It is true, there are some of superior But left you should think the French abilities who reverence and esteem each alone are faulty in this respect, hear how other; but their mutual admiration is an English journalist delivers his fenti. not sufficient to shield off the contempt ments of them. " We are amazed,' of the crowd. The wise are but few, says he, to find so many works transand they praise with a feeble voice; the • lated from the French, while we have vulgar are many, and roar in reproaches. ' such numbers neglected of our own. The truly great seldom unite in societies, In our opinion, notwithstanding their have few meetings, no cabals; the fame throughout the rest of Europe, dunces hunt in full cry till they have • the French are the most contemptible run down a reputation, and then fnarl ' reasoners (we had almost said writers) and fight with each other about dividing • that can be imagined. However, nethe spoil. Here you may see the com- vertheless, excepting, &c.' Another pilers, and the book-answerers of every English writer, Shaftsury, if I rememmonth, when they have cut up some ber, on the contrary, lays, that the respectable name, most frequently re- French authors are pleasing and judi. proaching each other with stupidity and cious, more clear, more methodical, and dullness: resembling the wolves of the entertaining, than those of his own Russian forest, who prey upon venison, country. or horse flesh when they can get it; but From these opposite pictures, you perin cases of necessity, lying in wait to ceive that the good authors of either devour each other. While they have country praise, and the bad revile each new books to cut up, they make a hearty other; and yet, perhaps, you will be meal; but if this resource should unhap. surprized that indifferent writers should pily fail, then it is that critics eat up thus be the most apt to censure, as they critics, and compilers rob from com- have the most to apprehend from recripilations.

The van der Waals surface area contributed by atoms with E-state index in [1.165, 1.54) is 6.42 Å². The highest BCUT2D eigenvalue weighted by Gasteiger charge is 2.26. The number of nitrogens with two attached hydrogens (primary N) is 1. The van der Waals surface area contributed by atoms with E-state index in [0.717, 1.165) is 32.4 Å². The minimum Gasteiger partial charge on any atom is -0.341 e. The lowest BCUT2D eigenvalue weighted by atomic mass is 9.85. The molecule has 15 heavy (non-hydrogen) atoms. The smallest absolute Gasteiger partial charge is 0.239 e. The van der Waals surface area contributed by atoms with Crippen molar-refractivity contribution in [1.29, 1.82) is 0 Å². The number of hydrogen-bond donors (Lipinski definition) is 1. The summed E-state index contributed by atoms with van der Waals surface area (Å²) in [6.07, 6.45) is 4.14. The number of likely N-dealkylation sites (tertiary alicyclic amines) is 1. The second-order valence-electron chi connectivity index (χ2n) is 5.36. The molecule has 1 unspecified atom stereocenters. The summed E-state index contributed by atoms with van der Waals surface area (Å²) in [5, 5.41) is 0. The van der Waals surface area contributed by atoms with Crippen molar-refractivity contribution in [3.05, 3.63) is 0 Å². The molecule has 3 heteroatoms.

mination; you may, perhaps, imagine, Confucius observes that it is the duty that such as are possessed of' fame themof the learned to unite society more close- felves Tould be most ready to declare ly, and to persuade men to become citi- their opinions, since what they say might zens of the world; but the authors I re- pass for decision. But the truth hapfer to, are not only for disuniting so. pens to be, that the great are solicitous ciety, but kingdoms also; if the Eng- only of raising their own reputations, lith are at war with France, the dunces while the opposite class, alas! are foliof France think it their duty to be at citous of bringing every reputation down war with those of England. Thus to a level with their own. Freron, one of their first-rate scribblers, But let us acquit them of malice and thinks proper to characterise all the Eng- envy; a critic is often guided by the ļish writers in the gross. " Their whole same motives that direct his author.

merit,' says he, consists in exaggera- The author endeavours to persuade us, • tion, and often in extravagance; correct that he has written a good book: the cri• their pieces as you pleale, there still tic is equally solicitous to new that he • remains a leaven which corrupts the could write a better, had he thought • whole. They fometimes discover ge. proper. A critic is a being poflefied of " nius, but not the smallest share of all the vanity, but not the genius, of a • taste; England is not a foil for the scholar: incapable, from his native weak. • plants of genius to thrive in. This nels, of lifting himself from the ground, is open enough, with not the least adu- he applies to contiguous merit for fuplation in the picture; but hear what a port, makes the sportive Sallies of ano. Frenchman of acknowledged abilities ther's imagination his serious employlays upon the same subject — I am at a ment, pretends to take our feelings un• loss to determine in what we excel the der his care, teaches where to condemn, • English, or where they excel us; when where to lay the emphasis of praise, and